Choosing a Horizontal Split Case Pump Shouldn’t Be a Split Decision
For facilities that need to pump large quantities of low viscosity fluids at low to medium pressure, you can’t go wrong with a horizontal split case pump. That’s why they’re used in many industries around the world, especially municipal pump stations, wastewater treatment plants and cooling towers that pump water at constant pressure for long time periods.
However, like any equipment, horizontal split case pumps come with their own set of benefits and compromises. With this article, let’s take the guesswork out of choosing horizontal split case (HSC) pump.
Benefits of HSC pumps:
- HSC pumps generally have a smaller footprint than a similarly rated frame-mounted pump, and use minimal power.
- They generally have low maintenance costs. For example, it’s easy to inspect the rotor (without disturbing the driver or piping) by simply removing the top half of the casing.
- They usually have higher efficiencies (above 90%) than similar-sized frame-mounted pumps.
- Because the suction and discharge nozzles are situated next to each other in the bottom half of the casing (double suction impeller), while the impeller shaft is positioned between two bearings, they have superior net positive suction head required (NPSHR) and lower thrust loads. This between-bearings design lends itself to a short impeller shaft, resulting in low deflection.
- HSC pumps typically feature double volute casing, which minimises radial bearing loads.
- Seal suction pressure is sealed with the dual pump seals of the HSC pump.
Some issues around HSC pumps:
- Bearings and seals may have a reduced lifespan due to pressure on the impeller as fluid flows through the horizontal elbows on the pump’s suction side.
- The casing of the HSC pump results in limitations on the pump’s horsepower and pressure.
- The pump’s alignment, bearings and seals can become compromised over time, due to the fact that the upper and lower portions of the pump expand and contract at different rates with changes in temperature. Many manufacturers limit the maximum temperature range to 400 F to mitigate this risk.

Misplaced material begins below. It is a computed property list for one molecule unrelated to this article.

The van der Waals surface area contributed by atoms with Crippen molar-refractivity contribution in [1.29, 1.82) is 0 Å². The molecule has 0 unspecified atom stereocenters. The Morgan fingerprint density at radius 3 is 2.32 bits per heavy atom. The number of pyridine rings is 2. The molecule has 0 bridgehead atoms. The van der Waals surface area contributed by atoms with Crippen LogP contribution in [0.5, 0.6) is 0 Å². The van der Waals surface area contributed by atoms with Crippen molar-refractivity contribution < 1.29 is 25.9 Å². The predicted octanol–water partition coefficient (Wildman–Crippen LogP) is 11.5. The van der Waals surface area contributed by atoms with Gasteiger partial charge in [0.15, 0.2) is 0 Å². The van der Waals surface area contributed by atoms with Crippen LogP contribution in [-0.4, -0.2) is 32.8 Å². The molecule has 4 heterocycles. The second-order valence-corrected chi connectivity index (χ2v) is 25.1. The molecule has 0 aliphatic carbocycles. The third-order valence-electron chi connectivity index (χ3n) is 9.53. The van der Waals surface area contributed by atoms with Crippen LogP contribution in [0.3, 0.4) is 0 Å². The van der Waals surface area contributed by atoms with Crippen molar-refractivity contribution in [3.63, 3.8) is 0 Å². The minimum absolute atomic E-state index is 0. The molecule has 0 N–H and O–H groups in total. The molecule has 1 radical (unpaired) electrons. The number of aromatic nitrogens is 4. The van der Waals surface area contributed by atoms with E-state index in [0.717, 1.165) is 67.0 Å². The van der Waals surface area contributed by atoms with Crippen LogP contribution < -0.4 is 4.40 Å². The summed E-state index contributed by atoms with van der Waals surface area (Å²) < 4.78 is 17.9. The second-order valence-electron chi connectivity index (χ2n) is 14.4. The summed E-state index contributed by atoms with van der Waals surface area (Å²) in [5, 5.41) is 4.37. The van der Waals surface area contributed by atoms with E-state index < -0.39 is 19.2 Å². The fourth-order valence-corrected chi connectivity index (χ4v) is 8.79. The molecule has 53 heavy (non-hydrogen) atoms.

- With two stuffing boxes that require two seals or sets of packing for each pump, this pump can increase costs. Many HSC models require specific stuffing box sizes as well, which means that standard or less expensive seals are often not an option.
- Some models of HSC pumps are sensitive to pipe strain.
- The HSC pump’s dual-suction design reduces the effective eye area, creating issues around the speed of suction. If the pump operates at any point other than its best efficiency point (BEP) there can be issues around recirculation and separation, causing damage to the impeller and increasing thrust loads.
- There can be issues with ring clearance – either the amount of clearance as the HSC pump opens up from wear, or differences in clearances from one side of the pump to the other. Clearances involving the impeller to casing (A and B gaps) are also a concern.
HSC pumps are fantastic for many applications where the industrial process works with thin fluids like water, particularly ones requiring high flow rates such as fire pumps, water distribution, pipelines, and cooling water.
If you keep in mind the concerns around HSC pumps, particularly when it comes to reduced bearing and seal life, temperature limitations, and potential issues with ring clearances, you should be able to make an informed decision about whether an HSC pump is the right choice. You can also read up on some of the common errors around installing and operating an HSC pump.
If you’re still splitting hairs about the details, give us a call on 1-800-367-4180 (toll-free) to discuss your options. As your industrial pump supplier in Canada, we’re here to help you choose, install, maintain, and monitor a variety of equipment. And to answer questions about things you’ve previously tried gone wrong.